Curious: What language is Carbide Create written in?

(John Clark) #1

Also, will there ever be any option to open source a branch of the software?

(William Adams) #2

I believe it’s C++ and seems to use the QT toolkit.

I doubt it will be opensourced, folks have asked, and it’s viewed as a competitive advantage.

There are a number of other opensource CAM tools which could use help though, see the list at:

In particular, MakerCAM looks like low-hanging fruit and really needs to be ported to node.js or something similar.

FWIW, I’ve been working on a hybrid system which uses OpenSCAD as a front-end and then some other tool (LuaLaTeX and METAPOST for one iteration, currently experimenting with TPL (see ) and am considering some other options — hope to submit it to Kickstarter at the beginning of next week.

(Julien Heyman) #3

Been there, asked that question, got that answer. While quite understandable, this is the single regret I have about anything Shapeoko. CC/CM would be more polished/bug free if they were open sourced. Still a great starter kit into the CAD/CAM world though

(Jeff) #4

While I can understand making it open-sourced being out of the question, I still think it would be a great move if they released some api’s, or some functionality for 3rd-party plugins to be able to be integrated into CC.

(William Adams) #5

Lots of opensource projects for folks to contribute to — the most promising ones / most analogous to CC/CM to my mind would be bCNC and MakerCAM — that latter in particular would benefit from being ported to something like node.js

(John Clark) #6

I guess my hope was that there might be someway to address the few dozen UI bugs that tend to frustrate new users:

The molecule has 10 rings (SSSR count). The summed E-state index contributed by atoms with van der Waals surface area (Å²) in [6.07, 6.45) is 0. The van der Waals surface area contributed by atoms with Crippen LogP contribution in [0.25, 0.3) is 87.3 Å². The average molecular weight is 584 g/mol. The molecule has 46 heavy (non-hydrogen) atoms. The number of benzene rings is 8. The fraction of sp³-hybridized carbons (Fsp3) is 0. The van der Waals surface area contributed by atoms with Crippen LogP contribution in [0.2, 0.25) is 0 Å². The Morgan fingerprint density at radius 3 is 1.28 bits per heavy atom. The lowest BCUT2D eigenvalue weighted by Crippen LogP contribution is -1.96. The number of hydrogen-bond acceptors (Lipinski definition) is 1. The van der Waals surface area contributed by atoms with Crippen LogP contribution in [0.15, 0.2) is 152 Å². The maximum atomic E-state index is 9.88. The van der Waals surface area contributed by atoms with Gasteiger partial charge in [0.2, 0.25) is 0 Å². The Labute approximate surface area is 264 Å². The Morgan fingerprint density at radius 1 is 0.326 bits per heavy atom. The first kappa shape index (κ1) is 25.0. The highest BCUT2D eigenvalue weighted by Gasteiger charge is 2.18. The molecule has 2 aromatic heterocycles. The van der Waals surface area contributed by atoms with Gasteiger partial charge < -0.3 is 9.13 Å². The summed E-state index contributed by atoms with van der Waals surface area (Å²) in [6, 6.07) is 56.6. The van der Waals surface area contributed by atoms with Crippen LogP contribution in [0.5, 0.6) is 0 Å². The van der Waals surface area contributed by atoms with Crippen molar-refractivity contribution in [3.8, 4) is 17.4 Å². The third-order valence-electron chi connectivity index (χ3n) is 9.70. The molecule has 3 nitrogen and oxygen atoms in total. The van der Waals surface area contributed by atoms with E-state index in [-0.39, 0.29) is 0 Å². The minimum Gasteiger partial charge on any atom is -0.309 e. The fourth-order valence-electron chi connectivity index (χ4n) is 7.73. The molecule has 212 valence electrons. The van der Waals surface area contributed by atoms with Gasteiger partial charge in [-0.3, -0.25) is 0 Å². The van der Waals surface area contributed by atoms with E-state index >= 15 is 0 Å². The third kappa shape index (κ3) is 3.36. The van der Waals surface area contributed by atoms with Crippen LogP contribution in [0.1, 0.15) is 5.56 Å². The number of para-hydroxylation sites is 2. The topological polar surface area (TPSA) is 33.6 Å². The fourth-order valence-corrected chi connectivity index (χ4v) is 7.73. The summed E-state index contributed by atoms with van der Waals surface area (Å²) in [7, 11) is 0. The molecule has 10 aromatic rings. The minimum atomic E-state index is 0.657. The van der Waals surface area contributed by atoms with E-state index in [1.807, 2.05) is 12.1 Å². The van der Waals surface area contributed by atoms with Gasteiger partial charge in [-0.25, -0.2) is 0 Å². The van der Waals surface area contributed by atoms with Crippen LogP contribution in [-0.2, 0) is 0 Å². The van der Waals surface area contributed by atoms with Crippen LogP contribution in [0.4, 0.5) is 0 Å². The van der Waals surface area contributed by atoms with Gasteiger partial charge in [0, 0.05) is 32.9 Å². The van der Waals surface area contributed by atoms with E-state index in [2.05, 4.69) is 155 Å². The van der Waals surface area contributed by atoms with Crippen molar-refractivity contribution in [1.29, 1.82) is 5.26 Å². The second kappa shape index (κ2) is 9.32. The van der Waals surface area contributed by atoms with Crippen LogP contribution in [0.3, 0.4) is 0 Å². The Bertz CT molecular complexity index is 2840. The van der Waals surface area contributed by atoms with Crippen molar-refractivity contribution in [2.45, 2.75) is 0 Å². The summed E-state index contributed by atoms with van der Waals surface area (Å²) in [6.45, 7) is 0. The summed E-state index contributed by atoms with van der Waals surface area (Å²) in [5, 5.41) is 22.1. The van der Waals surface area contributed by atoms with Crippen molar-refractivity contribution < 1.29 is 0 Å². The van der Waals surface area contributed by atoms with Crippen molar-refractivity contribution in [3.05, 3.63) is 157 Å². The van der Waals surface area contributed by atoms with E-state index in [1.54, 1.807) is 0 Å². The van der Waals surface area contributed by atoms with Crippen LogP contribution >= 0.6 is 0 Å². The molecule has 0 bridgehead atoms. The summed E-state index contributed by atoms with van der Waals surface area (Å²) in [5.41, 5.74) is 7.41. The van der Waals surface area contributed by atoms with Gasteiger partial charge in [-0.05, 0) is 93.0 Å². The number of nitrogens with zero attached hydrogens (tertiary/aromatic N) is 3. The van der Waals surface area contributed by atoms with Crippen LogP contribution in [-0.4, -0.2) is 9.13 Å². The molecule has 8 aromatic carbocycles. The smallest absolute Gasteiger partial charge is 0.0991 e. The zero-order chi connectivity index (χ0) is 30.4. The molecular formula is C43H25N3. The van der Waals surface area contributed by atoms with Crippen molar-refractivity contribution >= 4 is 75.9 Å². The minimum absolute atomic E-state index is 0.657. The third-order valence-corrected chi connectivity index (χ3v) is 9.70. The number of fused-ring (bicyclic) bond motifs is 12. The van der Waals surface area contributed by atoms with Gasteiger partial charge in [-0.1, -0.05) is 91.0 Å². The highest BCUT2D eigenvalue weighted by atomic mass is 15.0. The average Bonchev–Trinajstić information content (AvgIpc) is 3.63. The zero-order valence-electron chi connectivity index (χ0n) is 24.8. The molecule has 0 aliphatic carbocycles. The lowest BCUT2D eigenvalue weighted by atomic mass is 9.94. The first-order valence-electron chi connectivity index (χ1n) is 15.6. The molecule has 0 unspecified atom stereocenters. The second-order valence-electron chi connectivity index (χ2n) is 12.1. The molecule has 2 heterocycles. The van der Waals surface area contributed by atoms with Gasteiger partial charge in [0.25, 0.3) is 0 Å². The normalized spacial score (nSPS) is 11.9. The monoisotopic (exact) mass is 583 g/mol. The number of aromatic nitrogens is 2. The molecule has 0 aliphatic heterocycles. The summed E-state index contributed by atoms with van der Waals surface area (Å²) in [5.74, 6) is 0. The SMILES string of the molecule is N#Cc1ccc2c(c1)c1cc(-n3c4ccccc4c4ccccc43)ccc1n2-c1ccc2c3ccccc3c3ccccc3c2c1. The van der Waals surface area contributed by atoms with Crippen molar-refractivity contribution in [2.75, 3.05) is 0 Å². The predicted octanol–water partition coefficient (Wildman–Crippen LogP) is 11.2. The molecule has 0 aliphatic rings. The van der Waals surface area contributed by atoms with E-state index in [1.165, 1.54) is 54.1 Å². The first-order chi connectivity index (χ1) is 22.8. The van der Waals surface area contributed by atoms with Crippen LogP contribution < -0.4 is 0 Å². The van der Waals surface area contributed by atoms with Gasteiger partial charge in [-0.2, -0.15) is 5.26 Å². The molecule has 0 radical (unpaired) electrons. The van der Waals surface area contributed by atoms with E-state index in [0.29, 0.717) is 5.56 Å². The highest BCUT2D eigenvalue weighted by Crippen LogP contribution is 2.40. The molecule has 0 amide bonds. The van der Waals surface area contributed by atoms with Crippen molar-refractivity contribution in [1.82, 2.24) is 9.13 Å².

• Clicking a file opens Carbide Create, but doesn’t open the actual file
  • No warning if you close a project without saving
  • No option to open a New file
  • No saving of settings (except oddly the size of the last project)
  • Saving a library of tools, but not the preferred speeds or a display name for the list
  • No personal library of shapes

These seem like simple things to address (and yes, I write code for a living), but they really frustrate new users and make it harder to use the Shapeoko. Don’t get me wrong, I use it and I think it is a very nice and useful piece of software, but I hate watching a newbie user abandon the machine over frustrations with not being able to do things 99% of normal (Non CNC) programs do.

Just my 2 cents.

(William Adams) #7

CC also seems to remember the last tool used in a toolpath.

Work-around for the personal library of shapes (which is a great suggestion) is to save a file of them as a template, or use the nifty merge software which was recently worked up:

(listed at: )

Hopefully @robgrz and @edwardrford will peek in here and take note of the suggestions.

(Julien Heyman) #8

I could not agree more, I could have written the exact same post (and I used to do SW for a living too, so it may be our sw bias talking)